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Watton sunflowers are bloomin' marvellous

PUBLISHED: 09:20 28 August 2009 | UPDATED: 11:23 08 July 2010

WHILE most keen gardeners tend their plants on a daily basis to produce a prize crop it seem a good dose of pig muck and leaving flowers to fend for themselves can be just as effective.

WHILE most keen gardeners tend their plants on a daily basis to produce a prize crop it seem a good dose of pig muck and leaving flowers to fend for themselves can be just as effective.

A couple from Watton were surprised to find their sunflower seedlings had shot up into giants whilst they were enjoying a caravanning holiday in Cromer.

The pair, who live on Redhill Park returned from their trip to find the flowers in full bloom and at heights of up to 20ft outside their home.

Seeing the monsters towering above their fence was a pleasant surprise for Norman and Anita Gay who had never tested their green fingers at growing the plants before.

Mrs Gay, 62, said: “The sunflowers were only budding before we went.”

“But when we came back they were all out and such a picture.

“We just could not believe how big they were.”

The growth of what could be some of the tallest sunflowers in the county has only added to the stunning display outside Mr and Mrs Gay's home.

Last year they received recognition for their novelty garden when they won the Redhill Park Watton Garden Competition.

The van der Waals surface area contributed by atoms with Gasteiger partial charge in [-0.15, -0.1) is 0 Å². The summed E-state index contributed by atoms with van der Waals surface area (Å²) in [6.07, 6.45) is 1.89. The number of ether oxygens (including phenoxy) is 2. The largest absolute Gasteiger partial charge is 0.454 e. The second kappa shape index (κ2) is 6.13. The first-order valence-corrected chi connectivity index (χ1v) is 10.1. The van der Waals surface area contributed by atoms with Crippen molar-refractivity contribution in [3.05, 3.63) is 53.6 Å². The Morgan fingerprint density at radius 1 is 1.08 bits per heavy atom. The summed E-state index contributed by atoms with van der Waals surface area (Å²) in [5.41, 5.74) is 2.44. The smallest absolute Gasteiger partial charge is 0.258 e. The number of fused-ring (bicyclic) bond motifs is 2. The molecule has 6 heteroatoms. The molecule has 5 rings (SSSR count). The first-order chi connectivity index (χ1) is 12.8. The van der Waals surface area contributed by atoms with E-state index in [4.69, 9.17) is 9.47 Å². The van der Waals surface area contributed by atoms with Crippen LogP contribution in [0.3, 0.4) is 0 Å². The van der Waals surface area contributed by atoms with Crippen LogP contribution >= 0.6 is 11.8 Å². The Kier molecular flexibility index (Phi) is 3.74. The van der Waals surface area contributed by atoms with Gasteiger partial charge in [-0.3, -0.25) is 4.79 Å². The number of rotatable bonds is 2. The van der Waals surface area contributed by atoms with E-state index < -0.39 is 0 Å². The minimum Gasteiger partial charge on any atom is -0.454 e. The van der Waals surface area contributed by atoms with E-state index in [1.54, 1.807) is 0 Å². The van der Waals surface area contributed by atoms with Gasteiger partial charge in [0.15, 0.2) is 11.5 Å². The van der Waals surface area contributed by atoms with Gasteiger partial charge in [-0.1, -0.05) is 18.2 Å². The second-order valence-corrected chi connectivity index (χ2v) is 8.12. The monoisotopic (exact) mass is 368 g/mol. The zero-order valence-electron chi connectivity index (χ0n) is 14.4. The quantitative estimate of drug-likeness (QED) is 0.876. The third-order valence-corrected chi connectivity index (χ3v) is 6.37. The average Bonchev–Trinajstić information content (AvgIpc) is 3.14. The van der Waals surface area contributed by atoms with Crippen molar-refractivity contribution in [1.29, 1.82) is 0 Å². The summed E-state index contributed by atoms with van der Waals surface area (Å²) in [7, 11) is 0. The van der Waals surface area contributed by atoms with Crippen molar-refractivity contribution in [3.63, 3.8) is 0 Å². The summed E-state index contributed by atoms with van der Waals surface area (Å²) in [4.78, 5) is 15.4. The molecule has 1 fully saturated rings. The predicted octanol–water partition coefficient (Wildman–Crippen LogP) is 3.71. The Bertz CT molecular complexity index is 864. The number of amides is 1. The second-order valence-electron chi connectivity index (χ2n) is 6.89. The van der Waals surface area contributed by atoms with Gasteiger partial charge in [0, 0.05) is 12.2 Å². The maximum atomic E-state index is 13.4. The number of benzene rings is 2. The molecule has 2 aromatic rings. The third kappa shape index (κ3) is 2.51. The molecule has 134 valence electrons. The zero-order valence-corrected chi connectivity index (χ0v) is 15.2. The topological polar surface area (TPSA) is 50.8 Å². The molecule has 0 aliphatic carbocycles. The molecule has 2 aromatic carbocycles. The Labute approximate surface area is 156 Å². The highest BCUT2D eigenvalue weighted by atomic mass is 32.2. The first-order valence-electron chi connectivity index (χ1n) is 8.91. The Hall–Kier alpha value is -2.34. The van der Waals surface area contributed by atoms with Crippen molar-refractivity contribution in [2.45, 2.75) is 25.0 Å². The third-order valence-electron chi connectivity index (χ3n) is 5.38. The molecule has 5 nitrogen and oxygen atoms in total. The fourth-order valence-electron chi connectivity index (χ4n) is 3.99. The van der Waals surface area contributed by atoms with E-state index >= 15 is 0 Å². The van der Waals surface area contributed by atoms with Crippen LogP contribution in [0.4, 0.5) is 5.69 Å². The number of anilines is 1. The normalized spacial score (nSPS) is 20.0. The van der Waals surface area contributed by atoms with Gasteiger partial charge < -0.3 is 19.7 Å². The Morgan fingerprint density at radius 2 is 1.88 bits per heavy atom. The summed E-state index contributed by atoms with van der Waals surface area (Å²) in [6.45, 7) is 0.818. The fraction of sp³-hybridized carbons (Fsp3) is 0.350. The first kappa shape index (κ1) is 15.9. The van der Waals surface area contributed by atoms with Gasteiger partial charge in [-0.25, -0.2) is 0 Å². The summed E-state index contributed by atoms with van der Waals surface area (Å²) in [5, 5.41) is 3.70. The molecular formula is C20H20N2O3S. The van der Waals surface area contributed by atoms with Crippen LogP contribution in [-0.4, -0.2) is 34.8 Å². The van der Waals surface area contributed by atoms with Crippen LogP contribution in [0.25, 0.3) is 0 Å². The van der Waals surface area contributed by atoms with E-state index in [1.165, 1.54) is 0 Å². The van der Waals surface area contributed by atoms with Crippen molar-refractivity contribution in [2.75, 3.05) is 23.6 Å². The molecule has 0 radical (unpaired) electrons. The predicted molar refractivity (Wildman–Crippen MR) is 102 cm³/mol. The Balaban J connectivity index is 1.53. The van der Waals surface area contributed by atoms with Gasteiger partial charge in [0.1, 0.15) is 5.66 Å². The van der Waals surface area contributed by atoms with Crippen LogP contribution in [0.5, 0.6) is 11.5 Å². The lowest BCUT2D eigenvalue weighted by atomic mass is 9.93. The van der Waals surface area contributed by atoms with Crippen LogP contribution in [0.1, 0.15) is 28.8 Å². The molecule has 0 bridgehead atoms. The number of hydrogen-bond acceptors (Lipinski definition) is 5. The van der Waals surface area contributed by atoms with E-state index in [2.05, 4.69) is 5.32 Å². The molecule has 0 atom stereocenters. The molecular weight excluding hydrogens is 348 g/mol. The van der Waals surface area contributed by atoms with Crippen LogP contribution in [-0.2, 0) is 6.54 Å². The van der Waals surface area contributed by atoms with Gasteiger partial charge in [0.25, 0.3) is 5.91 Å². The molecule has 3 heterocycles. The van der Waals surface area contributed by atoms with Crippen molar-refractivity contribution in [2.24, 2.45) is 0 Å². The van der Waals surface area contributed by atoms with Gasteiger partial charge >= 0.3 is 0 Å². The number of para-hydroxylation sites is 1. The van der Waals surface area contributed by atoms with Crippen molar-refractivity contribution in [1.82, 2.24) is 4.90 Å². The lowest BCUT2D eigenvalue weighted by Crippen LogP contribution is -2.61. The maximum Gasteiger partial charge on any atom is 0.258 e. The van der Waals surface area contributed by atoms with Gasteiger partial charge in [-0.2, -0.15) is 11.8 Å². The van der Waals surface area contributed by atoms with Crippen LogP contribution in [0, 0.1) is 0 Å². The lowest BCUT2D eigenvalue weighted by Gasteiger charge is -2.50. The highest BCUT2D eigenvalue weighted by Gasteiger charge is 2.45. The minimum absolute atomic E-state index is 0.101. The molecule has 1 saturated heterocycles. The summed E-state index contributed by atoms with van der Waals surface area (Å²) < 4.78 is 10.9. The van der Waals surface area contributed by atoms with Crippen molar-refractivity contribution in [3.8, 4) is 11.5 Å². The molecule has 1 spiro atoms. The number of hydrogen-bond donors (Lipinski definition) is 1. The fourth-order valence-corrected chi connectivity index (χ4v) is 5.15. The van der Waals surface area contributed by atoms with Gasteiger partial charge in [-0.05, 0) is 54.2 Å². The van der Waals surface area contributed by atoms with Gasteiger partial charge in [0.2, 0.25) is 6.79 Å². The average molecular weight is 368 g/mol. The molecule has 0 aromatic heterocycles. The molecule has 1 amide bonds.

Then they blended their passion for antiques and planting to create a Chelsea flower show style display whose main feature was a Victorian single bed covered by duvet of Bizzie Lizzies.

This was accompanied by a chest of drawers over flowing with Petunias and fire places burning with multi-coloured flora.

When asked for the secret behind their flourishing plants Mr Gay, 67, had one answer, pigs muck.

Mr Gay said: “I did not use any chemicals or fertilizers when growing the sunflowers.”

“I just planted the seeds in a mixture of pigs muck and top soil, and then made sure they were watered once while we were away.”

“These conditions are also ideal for growing garden vegetables such as leeks and runner beans, or any garden flowers.”

After their surprising success the couple are already anticipating what they will be planting next season with a smaller batch of sunflowers planned alongside the ones they produced this year.

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